But over the next few years, other studies made it clear that Vioxx was also increasing the risk of heart attacks and stroke. Worse, data that would have made that clear wasn’t included in the New England Journal paper. Merck, the manufacturer, was accused of hiding that data with the collusion of some of the study’s authors. Subsequently, it was found that the authors were being paid by Merck.
The Consequences of the Vioxx Case
In September 2004, Vioxx was withdrawn from the market in the U.S. But by then, the NPR article says, 88,000 Americans had suffered heart attacks from taking Vioxx, of which 38,000 died.
In 2005, the editor-in-chief of the New England Journal of Medicine told NPR that the journal had been, “hoodwinked by Merck”.
Not all relationships between scientists and industry are nefarious, and not all industry-sponsored studies are bad science. But medical companies do have a legitimate interest in funding research to develop new treatments and technologies. Where does one draw that line?
It’s not a simple question, but clearly the most important protection is for academic journals, scientists, and industry to be more transparent—to make all relationships public, and to share all raw data collected so anyone can independently review how a study was done.
Positive Study Pressure in Medical Journals
There’s one more example of ‘bad science’, and it may be the most significant shortcoming of the current system of medical publication. It’s a pervasive bias, and it affects every stakeholder in the chain: from the scientists designing and performing studies, to nonprofits and government agencies that provide grants to pay for studies, to the editors who choose which studies to publish, to the journalists who choose which published studies make headlines.
Everyone along this chain has a bias to perform, publish, and publicize what are called positive studies—studies that show something worked rather than reporting on interventions that fell flat.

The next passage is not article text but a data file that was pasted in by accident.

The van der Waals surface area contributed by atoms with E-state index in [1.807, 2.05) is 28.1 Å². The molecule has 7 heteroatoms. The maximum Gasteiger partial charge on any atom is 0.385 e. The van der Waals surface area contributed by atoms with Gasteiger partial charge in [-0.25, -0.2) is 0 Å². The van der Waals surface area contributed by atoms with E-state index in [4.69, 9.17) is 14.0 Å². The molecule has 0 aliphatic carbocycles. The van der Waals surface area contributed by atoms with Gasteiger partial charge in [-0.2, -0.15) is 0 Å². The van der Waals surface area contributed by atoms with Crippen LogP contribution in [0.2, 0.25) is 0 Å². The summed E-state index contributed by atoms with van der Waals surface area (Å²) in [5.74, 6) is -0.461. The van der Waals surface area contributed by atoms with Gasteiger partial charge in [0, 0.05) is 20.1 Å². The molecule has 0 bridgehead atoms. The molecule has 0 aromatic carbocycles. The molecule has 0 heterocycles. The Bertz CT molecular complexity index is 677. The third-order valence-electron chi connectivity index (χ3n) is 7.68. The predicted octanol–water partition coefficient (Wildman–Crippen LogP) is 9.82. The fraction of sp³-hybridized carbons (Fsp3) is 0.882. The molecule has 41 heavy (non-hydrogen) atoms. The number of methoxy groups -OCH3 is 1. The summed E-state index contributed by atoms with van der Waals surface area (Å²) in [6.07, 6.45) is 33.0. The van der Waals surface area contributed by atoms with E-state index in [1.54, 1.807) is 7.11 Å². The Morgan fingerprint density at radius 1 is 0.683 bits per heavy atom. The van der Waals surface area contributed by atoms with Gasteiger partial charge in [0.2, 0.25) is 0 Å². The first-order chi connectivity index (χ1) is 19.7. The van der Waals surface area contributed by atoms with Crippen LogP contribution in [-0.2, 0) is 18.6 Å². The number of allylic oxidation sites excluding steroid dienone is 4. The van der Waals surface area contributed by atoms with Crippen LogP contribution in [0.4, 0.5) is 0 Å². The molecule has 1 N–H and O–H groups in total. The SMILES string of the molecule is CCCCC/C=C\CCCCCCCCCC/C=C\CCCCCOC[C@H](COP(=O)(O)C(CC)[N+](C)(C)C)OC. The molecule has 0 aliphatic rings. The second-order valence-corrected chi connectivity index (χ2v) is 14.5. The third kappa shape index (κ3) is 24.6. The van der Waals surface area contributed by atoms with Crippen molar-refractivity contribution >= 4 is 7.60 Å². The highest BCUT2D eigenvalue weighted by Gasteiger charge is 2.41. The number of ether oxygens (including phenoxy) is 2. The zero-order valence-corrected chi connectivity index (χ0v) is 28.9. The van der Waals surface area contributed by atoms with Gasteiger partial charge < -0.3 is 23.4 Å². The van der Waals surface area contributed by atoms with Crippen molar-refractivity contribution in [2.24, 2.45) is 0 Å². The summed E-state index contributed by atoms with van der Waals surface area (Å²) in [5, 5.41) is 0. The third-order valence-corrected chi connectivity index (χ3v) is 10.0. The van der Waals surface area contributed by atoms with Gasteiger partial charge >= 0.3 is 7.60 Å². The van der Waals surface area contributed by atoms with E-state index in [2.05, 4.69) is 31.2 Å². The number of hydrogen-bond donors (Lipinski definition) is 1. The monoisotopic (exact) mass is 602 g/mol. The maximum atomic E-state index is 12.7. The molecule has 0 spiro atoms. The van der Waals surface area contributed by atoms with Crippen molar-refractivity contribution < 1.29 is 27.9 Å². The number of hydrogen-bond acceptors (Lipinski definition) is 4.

Lack of Coverage for Negative Studies
The website HealthNewsReview reviewed the problem in their essay, “Null but Not Void: Why Health Journalists Need to Stop Ignoring Negative Studies”.
They looked at the broad coverage of initial studies that seemed to show something works. But subsequent, much better experimental studies that include placebos and controls, don’t get the same kind of coverage. And if they’re negative, they’re likely to not get any coverage at all.
There is a strong international effort underway to ensure that all studies: positive and negative, complete or incomplete, published or not, are registered on websites that allow public access.
But for now, people are only likely to hear about studies with positive findings. And if what people hear is not the complete picture, that’s bad science.
Common Questions about the Negative Side of Scientific Journals
Yes, open access journals of good quality are generally reliable because they follow a rigorous peer-reviewed process.
Many authors publish in predatory journals because they are either duped or forced to publish their content in such journals.
The negative side of science journals includes subscription, sensationalism, and success pressure along with the other conflicts-of-interest, such as company-funded studies.
Lack of peer reviews and editing services are some of the defining aspects of a predatory journal. They also charge a publishing fee, which is considered as their main source of revenue.